THE WIND THAT SHAKES THE BARLEY

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Ionmhuin sgribhionn sgaoiltear sunn:

(Dear little piece of loose-tongued writing here)

By Eoghan Ruadh Mhac an Bhaird.

***            ***            ***            ***            ***            ***

Dear little one, a piece of loose – tongued

writing here

surprised great starts out of me —

“We`re free, God, from another hurt for us!”

putting new life into him (my spirit).

               If I myself remain to see

               you ennobling the Gael-field of King Niall,

               the graceful reason will be your striving —

               your piece of writing in the time of flexible

               limbs

The evening`s end toward the wave —

(Even) of it were that you weren`t O`Donnell —

he is worthy of all love, however much —

may the Lord protect him until the meeting!

               Aodh O`Donnell — what ails us?

               without the rest, only seven years

               (old),

               My king`s heir — great love with me —

               A learner who writes well, oh piece of writing.

               Dear little one.

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The above lines were probably written around 1613 in reply to Aodh O`Domhnaill, who was the young son of Rudhraighe, when the boy was living in exile after the Flight of the Earls.

The 16th century Tudor campaign in Ireland had been a successful event, conspicuously costly in the blood and lives of the Irish people who were forcibly removed from their ancestral homes, as the English took vacant possession of the whole land from it`s outside  unto it`s moist innards. Systematic clearances by musket fire, cannon shot, judicial murder by hanging and famine had seen all opposition exterminated as the English were now prepared to plunder their latest acquisition right up to it`s strangled neck – and beyond. Nothing and no one would be left untouched if it garnered the English Crown it`s rights by conquest.

At the very end of the Tudor era, Ulster was thoroughly broken in and brought to it`s half – starved knees for the seeding and branding of another particularly virulent and murderous set of new gang – masters and war lords parachuted in from Calvinist Protestant Scotland and elsewhere to displace the local Catholic Gaelic Irish, to possess her entirely and work her until her knees buckled under the weight of their whips and religious zeal.

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The Irish Earls found their power and prestige forfeit as English armies marauded back and forth across their nominal ancestral lands, undermining their authority and voice in a community of lost souls whose homes, crops and right of tenure had been destroyed by their new overlords. The Irish Earls finally saw that appeasement and belief in the word of the English Crown had turned them into powerless, superannuated tenants in a land they once ruled. The Earl O`Neill then commentated on the reality rather than the pretense and fiction of the moment to the Spanish King………..“They ( the English) themselves…..teach us this manner of feigned friendship and of destruction by peace…………In order to save our lives, there was no other remedy than to take up arms, or to escape from the Kingdom. We chose to escape rather than stir the whole Kingdom to rebellion without first being assured of the help and assistance of Your majesty.”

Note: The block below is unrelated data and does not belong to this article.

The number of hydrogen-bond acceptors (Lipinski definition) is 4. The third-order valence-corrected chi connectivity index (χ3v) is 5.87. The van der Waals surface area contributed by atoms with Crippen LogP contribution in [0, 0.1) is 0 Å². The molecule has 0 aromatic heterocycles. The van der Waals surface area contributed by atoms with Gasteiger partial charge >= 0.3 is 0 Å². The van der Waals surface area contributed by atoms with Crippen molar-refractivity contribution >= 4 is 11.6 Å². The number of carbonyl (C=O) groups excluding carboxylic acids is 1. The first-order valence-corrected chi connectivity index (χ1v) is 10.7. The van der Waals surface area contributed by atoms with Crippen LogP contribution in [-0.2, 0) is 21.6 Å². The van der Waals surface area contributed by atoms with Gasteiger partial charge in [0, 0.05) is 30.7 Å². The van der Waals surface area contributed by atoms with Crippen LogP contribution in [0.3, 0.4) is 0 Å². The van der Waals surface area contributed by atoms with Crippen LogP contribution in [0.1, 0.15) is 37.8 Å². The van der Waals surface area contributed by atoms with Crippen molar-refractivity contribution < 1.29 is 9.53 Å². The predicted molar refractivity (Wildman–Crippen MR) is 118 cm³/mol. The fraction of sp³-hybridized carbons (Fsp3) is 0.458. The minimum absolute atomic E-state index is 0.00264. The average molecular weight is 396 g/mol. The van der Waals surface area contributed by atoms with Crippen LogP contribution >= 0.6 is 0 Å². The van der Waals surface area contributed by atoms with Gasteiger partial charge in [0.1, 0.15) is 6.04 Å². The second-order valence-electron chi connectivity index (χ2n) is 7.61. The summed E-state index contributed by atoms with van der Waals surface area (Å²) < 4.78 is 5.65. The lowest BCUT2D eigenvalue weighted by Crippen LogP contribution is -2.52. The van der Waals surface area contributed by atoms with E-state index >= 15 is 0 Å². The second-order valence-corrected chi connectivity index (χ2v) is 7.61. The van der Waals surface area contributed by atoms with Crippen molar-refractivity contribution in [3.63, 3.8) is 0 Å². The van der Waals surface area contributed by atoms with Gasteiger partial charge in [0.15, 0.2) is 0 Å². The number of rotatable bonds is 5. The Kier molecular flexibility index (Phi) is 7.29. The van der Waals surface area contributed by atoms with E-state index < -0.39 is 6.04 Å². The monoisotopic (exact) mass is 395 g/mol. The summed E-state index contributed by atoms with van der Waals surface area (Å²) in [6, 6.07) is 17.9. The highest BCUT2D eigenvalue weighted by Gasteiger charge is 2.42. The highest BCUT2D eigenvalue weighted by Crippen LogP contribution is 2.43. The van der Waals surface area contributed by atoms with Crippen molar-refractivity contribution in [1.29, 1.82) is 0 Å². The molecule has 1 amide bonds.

The fact that the Earls saw in the busted military flush of a fading Spanish power the salvation to their troubles, is indicative of their desperation to evict the English and regain their lands. They had not only painted themselves into a corner, but had been donated the paint by an English Crown which had outmanoeuvred and stitched them up like the proverbial kipper. And so the Earls took flight, perhaps not as a grand, romantic formulation, but as a rather squalid and miserable forfeiture of the political and human rights of themselves and their people, who were left to rot under the indifference of the English. Who knows?

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Whether the Flight of the Earls was a tactical retreat, or a case of “bottling” it as the English say, has always been open for debate; perhaps it would be less harsh to assume that the departure of the Gaelic lords in 1607 was more of a strategic regrouping than a flight of cowardly traitors running to save their own skins, and to hell with the rest.

Whatever, the English “Plantation” of Protestant allies into Ulster by forcing out the local Catholic population, and denying all political, social, economic and human rights to them, continued at a pace which envisioned a Protestant religious majority which would turn the province into a Presbyterian paradise. The hope was that the Catholics would either die out through gross neglect, or would see the grave error of their ways and convert to the Protestant cause.

Fat chance. The Irish have long, long memories; their recollections are serpentine, and never, ever fail them when they wish to raise a grievance against the English. Left for dead in the bogs of Ireland for centuries by English governance which had neither care or concern for their welfare, memories of primal struggle and deprivation to survive on grass and rotting potatoes, lie deep in the soul of the Irish. To understand this, is to begin to understand the motivation behind the “Struggles” which have intermittently erupted in the last century, and why the Flight of the Earls has been romanticised by verse, song and written word by Nationalists eager to ally them with the cause of Irish freedom from the chains of it`s sombre history, like The Wind That Shakes The Barley.

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